place. RI: f
Clerk of C. u. I tklt It Court for ' , aid "Markt.
Diseintrge in Bankruptcy.
I •
Stale., for Ilan ' , Xistein Ith.triel of P. nn-yl
vania. N. t...tughey,,ist upt orate,. the
lot of Congre,sof 15i.,7,1nt%
for a Discharge in In 1,11 him dads, ;aid other
Wu% able- undtr m the
.('curt, nutlet" 1s hercby glVt. II to all p.
Awl,, ) have m 0% ed thc,r and othir p‘rsme,
111t,re,tcd, to appear ou the L'alt clay 1 - .1 August,
at lit o'elook, A. )1., before E. Woo,irmf,
Register, at his oilier in Erie. P. 1., .how
If any they have, why a diselhuge should not
be granted to the ,aid bankrapt. And limber,
notice hereby en th,tt. the second and third
meetings of emlitors of tia said bankrupt,
.mired hy the 117th a al !Nit section , of said Act,
will he l'ef no the ...aid 1, , g-i s k•r ak t the
that. .und place. S. C. 31, _
t,f t f•,r sat.i IN,II
agl 3-2 w
3.3iseb.ark,',e ilankrapicy
f THE It/STRICT COURT of the rnited,
1 States, fa_' the Weitern IThti let of l'eutp,v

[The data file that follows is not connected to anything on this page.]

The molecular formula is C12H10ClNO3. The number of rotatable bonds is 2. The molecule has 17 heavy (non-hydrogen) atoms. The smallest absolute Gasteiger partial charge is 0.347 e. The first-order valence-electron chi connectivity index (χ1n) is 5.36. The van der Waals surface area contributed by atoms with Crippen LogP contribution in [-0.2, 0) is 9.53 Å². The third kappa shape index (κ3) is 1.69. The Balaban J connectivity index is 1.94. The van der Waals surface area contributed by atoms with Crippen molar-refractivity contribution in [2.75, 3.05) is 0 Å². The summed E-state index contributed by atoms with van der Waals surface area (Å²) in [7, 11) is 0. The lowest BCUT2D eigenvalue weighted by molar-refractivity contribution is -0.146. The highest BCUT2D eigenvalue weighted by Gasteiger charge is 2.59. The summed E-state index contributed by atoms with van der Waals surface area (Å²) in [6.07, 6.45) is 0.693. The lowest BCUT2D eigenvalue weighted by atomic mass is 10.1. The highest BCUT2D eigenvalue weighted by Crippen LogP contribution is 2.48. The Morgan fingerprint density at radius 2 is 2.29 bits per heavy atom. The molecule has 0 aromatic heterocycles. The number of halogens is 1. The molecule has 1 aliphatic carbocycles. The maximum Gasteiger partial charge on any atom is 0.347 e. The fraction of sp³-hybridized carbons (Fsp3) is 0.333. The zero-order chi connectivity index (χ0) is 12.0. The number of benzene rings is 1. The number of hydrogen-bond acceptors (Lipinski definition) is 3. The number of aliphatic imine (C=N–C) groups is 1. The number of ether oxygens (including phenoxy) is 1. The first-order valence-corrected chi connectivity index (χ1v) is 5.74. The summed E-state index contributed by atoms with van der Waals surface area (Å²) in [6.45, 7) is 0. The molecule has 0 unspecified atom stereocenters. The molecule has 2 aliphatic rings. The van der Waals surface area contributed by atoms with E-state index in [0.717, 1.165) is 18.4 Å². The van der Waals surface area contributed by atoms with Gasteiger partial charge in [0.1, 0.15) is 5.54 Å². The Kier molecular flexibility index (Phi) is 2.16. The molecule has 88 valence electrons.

.1711 a. Jaen, K 11.14, a hanktupt under the /
of CI ,Ir.rre of March 2,1, PX7,having applied for
.t In-charge froth all la, thht,, andother elultna
provable underlaid Ace, by order of the Court,
notice Is hereby given to all per,ons nho have
prol,ed then' debt:4, and. 0na.re11..010;1nt,.r..,i
-ed, to appear on the L'Ali day o f Aug., at ri
,iclo< It, A. M., before Woodrun, Esq, Re
r, :// h ,, 'Met.. 222 /:21e, Pa„ to qto tewtuce of
any they have, why a. dh,Charge , honld not . be
granted to the said bankrupt, And further, no
wee Is heruby given that tin, ..econdrind third
ineeting , < er,,litors flip bankrupt, re.
wilred by the 27th and 2,111 Keenees at cold Aet,
will be liad before the said Regkter at the same
tune and place. K. C. McCA.NIII.E:i.
Clerk of . Dinhl , l. Court for Naid Pl•trlet.
Discharge In Banhruptcy.
ITILE DlsTitlrT COURT of the United,
States, for - the Western District of Pennsyl
vania. Guy Loom a bankt opt under the
Act of Congress of March 2.1. 1 , 57, having ap
plied for a db,eharge from all his debt., and oth
er claims provable under said net, by order of
the Court, notice Is hereby gfren to ail creditors
who have proved their debts, and other persons
interested, to appear on the 27111 day of
, August, IhttS, at le o'clock, A. M., before S. E.
Woodrutr, E. q., Register, at Ids ()dice, in
the city of Erie, Penna., to show cause, If
any they have, why a dischari., , o should not
be granted to the sail bankrupt. - Ana further,